This month’s full moon graces us with its presence, peaking during the early hours of November 4th this week. Affectionately called the “Beaver Moon,” this moon may appear a little bigger and brighter than usual, but it just misses the mark of achieving the coveted status of “supermoon.”
What’s a Supermoon, You Ask?
Although not an official term coined by astronomy’s governing body, astronomers have come to classify a “supermoon” as a full moon that occurs when the moon is at its closest point to Earth during its orbit or “perigee.”
When Can I See the Full Moon?
In this month’s cycle, the full moon will peak at 1:23 a.m. Eastern on November 4th, while the moon’s perigee is a little under 48 hours after that, according to the Farmer’s Almanac.
Will November’s Full Moon Be a Supermoon?
There is some argument in the space world over how close a full moon has to be to the moon’s perigee to be considered “close enough” to be classified as a supermoon. The moon’s closest perigee for this month’s orbit is around 224,587 miles away. When the full moon occurs later this week, it will be around 2,500 miles farther away from Earth, which for outer space, isn’t much at all.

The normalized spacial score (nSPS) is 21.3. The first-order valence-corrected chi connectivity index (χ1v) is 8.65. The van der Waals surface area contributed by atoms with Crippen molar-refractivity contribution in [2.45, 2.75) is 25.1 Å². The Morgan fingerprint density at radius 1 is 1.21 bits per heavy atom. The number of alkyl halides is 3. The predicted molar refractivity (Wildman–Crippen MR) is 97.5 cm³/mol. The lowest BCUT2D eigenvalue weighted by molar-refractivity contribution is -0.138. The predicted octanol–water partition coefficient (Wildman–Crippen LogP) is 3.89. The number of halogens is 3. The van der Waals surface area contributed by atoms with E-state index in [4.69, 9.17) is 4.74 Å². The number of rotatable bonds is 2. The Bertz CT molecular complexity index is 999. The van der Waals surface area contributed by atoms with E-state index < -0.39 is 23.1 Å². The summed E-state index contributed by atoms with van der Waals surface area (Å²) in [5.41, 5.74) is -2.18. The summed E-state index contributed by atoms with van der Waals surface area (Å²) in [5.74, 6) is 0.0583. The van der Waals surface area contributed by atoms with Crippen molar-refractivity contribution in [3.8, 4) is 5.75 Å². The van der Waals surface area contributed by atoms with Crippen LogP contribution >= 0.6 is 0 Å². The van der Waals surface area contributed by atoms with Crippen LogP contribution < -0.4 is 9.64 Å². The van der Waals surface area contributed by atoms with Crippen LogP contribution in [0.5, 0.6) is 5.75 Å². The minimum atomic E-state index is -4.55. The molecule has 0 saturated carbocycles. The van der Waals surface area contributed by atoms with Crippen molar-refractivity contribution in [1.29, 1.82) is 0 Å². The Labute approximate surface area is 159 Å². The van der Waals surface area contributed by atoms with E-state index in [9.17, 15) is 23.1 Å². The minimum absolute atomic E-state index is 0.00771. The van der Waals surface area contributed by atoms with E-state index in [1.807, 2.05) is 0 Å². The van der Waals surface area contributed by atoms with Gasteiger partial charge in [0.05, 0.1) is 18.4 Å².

Why Is Called a “Beaver Moon”?
According to the Almanac the moniker for November’s full moon stems from the Native Americans, who noticed that this full moon occurred around the time they would need to set traps to capture beavers for their winter fur coats. The moon was also called the “Full Frost Moon,” as the water would start to freeze over around this time. Seems logical enough.
When’s the Next Full Moon After November?
But all supermoon hope is not lost for 2017. An even bigger and consequently better full moon is going to cruise by Earth next month. December’s full moon will, in fact, result in a supermoon. This moon is known as the Full Cold Moon because, well, you can guess why.
If you liked this article, check out this video of what it looks like to land on an alien moon.